(Reuters) — Italy’s anti-trust watchdog said on Wednesday it was fining Apple and Samsung Electronics 5 million euros ($5.7 million) each following complaints they used software updates to slow down their mobile phones.
Apple was hit with an additional 5 million euro fine for failing to give clients clear information about how to maintain or eventually replace handset batteries.
Italian consumer groups had complained that software updates for mobile phones reduced the functionality of the devices and were designed to push clients into buying new handsets.
The anti-trust body said in a statement that some Apple and Samsung firmware updates “had caused serious dysfunctions and reduced performance significantly, thereby accelerating the process of replacing them”.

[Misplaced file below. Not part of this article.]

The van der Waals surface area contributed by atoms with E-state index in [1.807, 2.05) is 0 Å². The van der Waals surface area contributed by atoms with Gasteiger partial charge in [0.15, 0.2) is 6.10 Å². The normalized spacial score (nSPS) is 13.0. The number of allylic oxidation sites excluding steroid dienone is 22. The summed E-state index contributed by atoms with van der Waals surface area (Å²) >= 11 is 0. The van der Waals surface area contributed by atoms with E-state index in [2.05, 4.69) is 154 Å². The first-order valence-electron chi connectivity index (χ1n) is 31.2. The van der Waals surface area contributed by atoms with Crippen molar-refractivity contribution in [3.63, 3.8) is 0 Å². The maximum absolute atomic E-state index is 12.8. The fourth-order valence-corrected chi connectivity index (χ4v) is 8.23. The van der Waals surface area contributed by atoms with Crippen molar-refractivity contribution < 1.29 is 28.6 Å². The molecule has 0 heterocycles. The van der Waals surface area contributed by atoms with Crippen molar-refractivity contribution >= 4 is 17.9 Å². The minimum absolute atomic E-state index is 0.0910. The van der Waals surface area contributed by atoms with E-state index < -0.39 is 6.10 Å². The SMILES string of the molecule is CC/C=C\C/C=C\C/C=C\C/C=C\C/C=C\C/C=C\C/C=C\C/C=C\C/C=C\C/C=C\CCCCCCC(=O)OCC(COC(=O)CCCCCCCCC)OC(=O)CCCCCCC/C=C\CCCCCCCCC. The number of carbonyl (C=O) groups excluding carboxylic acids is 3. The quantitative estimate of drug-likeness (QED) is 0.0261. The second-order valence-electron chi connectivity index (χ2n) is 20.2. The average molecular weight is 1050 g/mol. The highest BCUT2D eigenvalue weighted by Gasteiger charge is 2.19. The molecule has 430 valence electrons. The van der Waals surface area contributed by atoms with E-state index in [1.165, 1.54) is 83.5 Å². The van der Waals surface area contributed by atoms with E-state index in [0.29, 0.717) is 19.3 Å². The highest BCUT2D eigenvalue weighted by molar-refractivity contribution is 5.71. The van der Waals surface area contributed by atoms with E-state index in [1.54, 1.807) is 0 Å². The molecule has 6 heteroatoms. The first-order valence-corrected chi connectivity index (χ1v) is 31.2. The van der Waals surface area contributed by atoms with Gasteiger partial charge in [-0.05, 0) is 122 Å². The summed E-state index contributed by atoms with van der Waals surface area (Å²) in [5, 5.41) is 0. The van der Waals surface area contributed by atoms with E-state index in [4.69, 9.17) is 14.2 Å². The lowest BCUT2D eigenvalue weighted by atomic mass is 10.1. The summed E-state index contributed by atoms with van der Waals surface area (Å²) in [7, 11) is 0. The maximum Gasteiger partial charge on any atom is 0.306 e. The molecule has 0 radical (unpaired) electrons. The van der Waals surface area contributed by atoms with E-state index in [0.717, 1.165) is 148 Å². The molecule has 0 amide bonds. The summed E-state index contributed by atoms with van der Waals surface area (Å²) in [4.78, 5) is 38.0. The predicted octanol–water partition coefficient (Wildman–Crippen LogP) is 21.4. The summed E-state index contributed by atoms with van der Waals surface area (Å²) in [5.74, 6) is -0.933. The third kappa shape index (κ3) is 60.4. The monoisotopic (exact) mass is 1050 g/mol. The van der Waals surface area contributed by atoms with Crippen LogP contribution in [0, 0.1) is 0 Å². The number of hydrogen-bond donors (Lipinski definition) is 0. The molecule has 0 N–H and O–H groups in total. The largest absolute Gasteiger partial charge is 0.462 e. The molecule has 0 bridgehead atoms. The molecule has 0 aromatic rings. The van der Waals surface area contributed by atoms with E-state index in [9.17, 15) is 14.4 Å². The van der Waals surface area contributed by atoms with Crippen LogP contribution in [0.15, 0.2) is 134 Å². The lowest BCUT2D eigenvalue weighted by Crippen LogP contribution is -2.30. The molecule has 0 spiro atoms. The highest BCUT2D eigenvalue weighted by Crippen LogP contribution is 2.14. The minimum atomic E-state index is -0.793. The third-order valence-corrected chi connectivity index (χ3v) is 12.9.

It added the two firms had not provided clients adequate information about the impact of the new software “or any means of restoring the original functionality of the products”.
Apple acknowledged last year that iPhone software had the effect of slowing down some phones with battery problems, but denied it had ever done anything to intentionally shorten the life of a product.
The firm apologized for its actions and cut battery replacement costs. It has also said it would change its software to show users whether their phone batteries were working well.
Samsung’s software updates for its phones have not previously been questioned.
(Reporting by Angelo Amante; Writing by Crispian Balmer; Editing by Mark Potter)